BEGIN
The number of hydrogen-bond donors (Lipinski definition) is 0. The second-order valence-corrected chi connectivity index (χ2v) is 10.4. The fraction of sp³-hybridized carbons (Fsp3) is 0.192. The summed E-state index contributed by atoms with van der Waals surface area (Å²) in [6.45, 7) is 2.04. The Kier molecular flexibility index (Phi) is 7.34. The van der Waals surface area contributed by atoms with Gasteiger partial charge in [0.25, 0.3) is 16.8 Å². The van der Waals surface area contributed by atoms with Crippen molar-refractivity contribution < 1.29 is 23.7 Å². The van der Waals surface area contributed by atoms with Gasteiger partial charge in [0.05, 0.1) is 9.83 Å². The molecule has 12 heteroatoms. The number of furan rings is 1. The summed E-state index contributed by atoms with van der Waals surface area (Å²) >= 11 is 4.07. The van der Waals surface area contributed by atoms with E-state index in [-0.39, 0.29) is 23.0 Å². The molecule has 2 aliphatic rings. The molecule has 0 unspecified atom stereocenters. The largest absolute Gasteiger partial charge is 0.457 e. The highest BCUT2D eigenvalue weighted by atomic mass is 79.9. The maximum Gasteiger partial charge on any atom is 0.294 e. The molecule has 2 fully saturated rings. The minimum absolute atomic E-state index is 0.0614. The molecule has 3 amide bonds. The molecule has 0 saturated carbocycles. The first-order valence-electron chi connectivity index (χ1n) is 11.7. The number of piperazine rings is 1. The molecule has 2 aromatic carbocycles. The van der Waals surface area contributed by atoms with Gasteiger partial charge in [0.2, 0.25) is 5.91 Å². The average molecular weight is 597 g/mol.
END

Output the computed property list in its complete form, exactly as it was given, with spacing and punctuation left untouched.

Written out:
The number of hydrogen-bond donors (Lipinski definition) is 0. The second-order valence-corrected chi connectivity index (χ2v) is 10.4. The fraction of sp³-hybridized carbons (Fsp3) is 0.192. The summed E-state index contributed by atoms with van der Waals surface area (Å²) in [6.45, 7) is 2.04. The Kier molecular flexibility index (Phi) is 7.34. The van der Waals surface area contributed by atoms with Gasteiger partial charge in [0.25, 0.3) is 16.8 Å². The van der Waals surface area contributed by atoms with Crippen molar-refractivity contribution < 1.29 is 23.7 Å². The van der Waals surface area contributed by atoms with Gasteiger partial charge in [0.05, 0.1) is 9.83 Å². The molecule has 12 heteroatoms. The number of furan rings is 1. The summed E-state index contributed by atoms with van der Waals surface area (Å²) >= 11 is 4.07. The van der Waals surface area contributed by atoms with E-state index in [-0.39, 0.29) is 23.0 Å². The molecule has 2 aliphatic rings. The molecule has 0 unspecified atom stereocenters. The largest absolute Gasteiger partial charge is 0.457 e. The highest BCUT2D eigenvalue weighted by atomic mass is 79.9. The maximum Gasteiger partial charge on any atom is 0.294 e. The molecule has 2 fully saturated rings. The minimum absolute atomic E-state index is 0.0614. The molecule has 3 amide bonds. The molecule has 0 saturated carbocycles. The first-order valence-electron chi connectivity index (χ1n) is 11.7. The number of piperazine rings is 1. The molecule has 2 aromatic carbocycles. The van der Waals surface area contributed by atoms with Gasteiger partial charge in [0.2, 0.25) is 5.91 Å². The average molecular weight is 597 g/mol.